European football through the eyes of a vagabond QB
Posted: Tuesday April 18, 2006 5:00PM; Updated: Tuesday April 18, 2006 5:54PM
Nick Eyde is a former D-III player who has found happiness on European club teams that are often home to retired college coaches.
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NFL players who serve fine whine about their lack of pay, respect or recognition should spend a season in Italy with Nick Eyde. The quarterback for the Serie A Bolzano Giants could show them a thing or two about having a fine time in a land where pigskin ranks somewhere behind volleyball on the sporting menu.
"When I tell people what I do, they say, 'Oh, rugby?'" says Eyde, 26, a native of East Lansing, Mich., who has been happily playing pro football in Europe since 2001. "For many Italians, their only exposure to it has been what they see in movies like Any Given Sunday. They ask if players really lose an eye during games. But there is an active Italian subculture that loves American football."
There are similarities to the NFL to be found in the Italian brand -- end zone dances, for starters, and one of Eyde's Italian teammates, wideout/kick returner/safety Andre Ventura, has apparently ripped a page from the Terrell Owens playbook. "He's good and he knows it, so he practices only when he feels like it," Eyde says. "He gets away with murder. Italian players can be very dramatic. They'll swing at each other one minute and kiss each other on the cheek the next."
There are also some notable differences, such as the NCAA rules and the female refs. "They're tough," Eyde laughs. "And not bad-looking."
Bolzano's season runs from April to July, with eight league games attracting crowds of up to 4,000 at some stadiums, such as the ones in Bologna and Rome. There are two qualifying rounds for the EFAF Cup tournament, which includes the top two teams from such burgeoning gridiron outposts as Russia, France, Germany, Sweden, Finland and Spain, as well as Austria and Italy.
"The strongest teams in Italy and Austria can contend with the top 10 teams in Division III," says Eyde, who attracted some attention three weeks ago by engineering a monumental upset of the Bergamo Lions, a team that had won 73 league games in a row, and eight consecutive championships. Bergamo boasts two Seattle Seahawks castaways -- quarterback Kevin Feterik and running back Jay Hinton. Eyde's 30-yard Ave Maria pass as time expired capped Bolzano's 20-14 win and achieved the rare distinction of earning his sport some ink in the features section of La Gazzetta dello Sport, Italy's most prominent sports magazine.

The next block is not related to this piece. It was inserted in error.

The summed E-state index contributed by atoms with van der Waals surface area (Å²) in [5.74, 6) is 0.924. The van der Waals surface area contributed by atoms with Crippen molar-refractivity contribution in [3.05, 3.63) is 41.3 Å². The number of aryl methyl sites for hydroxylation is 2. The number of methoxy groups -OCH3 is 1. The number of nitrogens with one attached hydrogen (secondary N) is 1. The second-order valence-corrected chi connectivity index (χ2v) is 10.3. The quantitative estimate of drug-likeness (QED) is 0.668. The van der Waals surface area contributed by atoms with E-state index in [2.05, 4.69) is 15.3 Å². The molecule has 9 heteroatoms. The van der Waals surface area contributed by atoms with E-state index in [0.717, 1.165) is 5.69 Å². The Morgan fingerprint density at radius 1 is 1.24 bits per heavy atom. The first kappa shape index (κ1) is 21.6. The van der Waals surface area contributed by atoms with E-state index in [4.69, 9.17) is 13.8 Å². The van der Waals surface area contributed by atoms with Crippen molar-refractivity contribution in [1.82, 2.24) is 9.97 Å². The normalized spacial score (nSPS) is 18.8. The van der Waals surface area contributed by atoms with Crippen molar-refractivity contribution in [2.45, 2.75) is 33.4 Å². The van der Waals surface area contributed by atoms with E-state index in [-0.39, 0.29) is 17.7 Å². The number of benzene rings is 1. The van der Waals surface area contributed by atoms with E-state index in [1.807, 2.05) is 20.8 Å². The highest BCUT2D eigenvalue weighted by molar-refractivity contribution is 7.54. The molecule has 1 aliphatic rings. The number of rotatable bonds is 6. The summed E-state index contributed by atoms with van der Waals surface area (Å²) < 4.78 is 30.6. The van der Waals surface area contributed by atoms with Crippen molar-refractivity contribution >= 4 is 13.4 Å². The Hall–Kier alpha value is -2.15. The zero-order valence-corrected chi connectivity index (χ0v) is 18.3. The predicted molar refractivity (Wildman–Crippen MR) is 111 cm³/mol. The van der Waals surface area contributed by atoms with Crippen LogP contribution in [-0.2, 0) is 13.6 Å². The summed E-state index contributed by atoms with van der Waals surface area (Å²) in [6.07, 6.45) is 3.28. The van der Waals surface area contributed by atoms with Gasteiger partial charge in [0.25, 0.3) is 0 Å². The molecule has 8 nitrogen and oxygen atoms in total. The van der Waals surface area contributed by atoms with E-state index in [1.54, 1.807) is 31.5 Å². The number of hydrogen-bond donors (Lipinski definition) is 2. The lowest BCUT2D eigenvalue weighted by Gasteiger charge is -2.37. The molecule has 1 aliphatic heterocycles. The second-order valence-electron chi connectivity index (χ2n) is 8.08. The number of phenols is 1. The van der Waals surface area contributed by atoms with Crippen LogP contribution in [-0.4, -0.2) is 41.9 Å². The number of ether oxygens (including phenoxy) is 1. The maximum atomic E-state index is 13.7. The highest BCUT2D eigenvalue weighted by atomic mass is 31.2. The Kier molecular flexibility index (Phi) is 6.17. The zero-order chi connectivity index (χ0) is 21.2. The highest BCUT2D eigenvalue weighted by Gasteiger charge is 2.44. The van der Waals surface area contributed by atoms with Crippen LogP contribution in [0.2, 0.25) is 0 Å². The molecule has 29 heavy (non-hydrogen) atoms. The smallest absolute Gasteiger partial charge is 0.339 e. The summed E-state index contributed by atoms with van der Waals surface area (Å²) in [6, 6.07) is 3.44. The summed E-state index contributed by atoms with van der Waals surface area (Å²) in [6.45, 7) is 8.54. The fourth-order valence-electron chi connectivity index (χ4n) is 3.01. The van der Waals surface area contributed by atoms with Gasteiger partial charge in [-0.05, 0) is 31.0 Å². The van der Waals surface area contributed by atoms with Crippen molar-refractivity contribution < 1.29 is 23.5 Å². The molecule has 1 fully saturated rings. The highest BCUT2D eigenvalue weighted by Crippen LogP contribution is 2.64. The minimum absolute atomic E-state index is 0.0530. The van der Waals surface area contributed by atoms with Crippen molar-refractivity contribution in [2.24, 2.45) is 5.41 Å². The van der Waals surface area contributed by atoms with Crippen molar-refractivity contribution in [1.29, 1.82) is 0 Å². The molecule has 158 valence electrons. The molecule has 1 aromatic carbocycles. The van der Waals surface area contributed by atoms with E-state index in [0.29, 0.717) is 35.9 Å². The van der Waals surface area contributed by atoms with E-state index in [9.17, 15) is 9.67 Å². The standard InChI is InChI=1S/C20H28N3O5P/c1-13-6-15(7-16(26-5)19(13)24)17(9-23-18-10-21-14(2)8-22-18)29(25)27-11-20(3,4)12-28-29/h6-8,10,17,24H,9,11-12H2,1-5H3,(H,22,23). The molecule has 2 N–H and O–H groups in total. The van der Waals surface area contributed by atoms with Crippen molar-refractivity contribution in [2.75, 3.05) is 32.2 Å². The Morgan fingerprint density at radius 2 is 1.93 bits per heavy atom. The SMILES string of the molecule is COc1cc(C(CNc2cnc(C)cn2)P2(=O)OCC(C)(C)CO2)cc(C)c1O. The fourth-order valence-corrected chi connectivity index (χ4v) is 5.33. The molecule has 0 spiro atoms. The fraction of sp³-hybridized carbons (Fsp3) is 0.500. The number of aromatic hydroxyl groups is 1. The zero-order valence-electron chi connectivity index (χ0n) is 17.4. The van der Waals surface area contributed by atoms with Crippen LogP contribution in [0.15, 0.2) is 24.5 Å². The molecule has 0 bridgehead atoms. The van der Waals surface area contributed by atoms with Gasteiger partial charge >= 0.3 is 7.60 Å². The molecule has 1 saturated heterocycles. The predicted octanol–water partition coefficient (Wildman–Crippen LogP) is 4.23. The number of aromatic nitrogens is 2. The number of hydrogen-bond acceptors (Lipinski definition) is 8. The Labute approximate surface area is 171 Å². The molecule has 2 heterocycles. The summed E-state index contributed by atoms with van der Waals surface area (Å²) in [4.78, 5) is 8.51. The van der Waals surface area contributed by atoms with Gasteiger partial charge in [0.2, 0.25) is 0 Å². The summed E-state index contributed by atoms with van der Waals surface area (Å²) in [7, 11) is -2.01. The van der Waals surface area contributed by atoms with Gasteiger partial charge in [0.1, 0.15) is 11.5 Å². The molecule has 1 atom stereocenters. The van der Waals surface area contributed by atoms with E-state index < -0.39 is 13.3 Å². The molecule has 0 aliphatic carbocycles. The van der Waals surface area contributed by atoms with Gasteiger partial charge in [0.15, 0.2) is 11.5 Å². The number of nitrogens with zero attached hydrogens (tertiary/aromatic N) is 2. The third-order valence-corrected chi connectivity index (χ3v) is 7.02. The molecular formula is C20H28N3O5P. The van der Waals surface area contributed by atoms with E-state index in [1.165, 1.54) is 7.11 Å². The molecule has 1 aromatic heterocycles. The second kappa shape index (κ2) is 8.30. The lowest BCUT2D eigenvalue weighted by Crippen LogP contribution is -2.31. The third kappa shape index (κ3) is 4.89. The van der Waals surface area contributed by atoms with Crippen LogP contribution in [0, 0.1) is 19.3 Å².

Eyde played three seasons at Division III Gustavus Adolphus College in St. Peter, Minn., before taking off for Europe to satisfy his desire to keep playing, as well as his lust for travel and unusual experiences. He contacted several teams through their websites and beat out two former Division I-AA QBs in a race to secure a passport. He flew into Hohenems, Austria, on a Friday and played for the Cineplexx Blue Devils the next day.
Eyde found himself barking signals in an atmosphere akin to the college game: mascots, tailgating, fireworks, halftime shows and crowds of 5,000 to 6,000 fans watching a rollicking mix of local talent, diehard former collegians and NFL never-weres. But the enthusiasm of the players and fans isn't hard to find. Last year's Austria Bowl championship game between the Innsbruck Tyrolean Raiders and the Vienna Vikings was on national TV. Festivities began early in the morning with a hearty Bavarian breakfast.
"There was fan rivalry, due to the regional and cultural differences between Tirol and Vienna," he says, noting that one of his teammates -- an Alitalia pilot -- regularly spent time in South Carolina doing two-a-days with a high school team simply because the guy was nuts about football. "That's what I love about being here. You have your passion outside of your daily professional identity."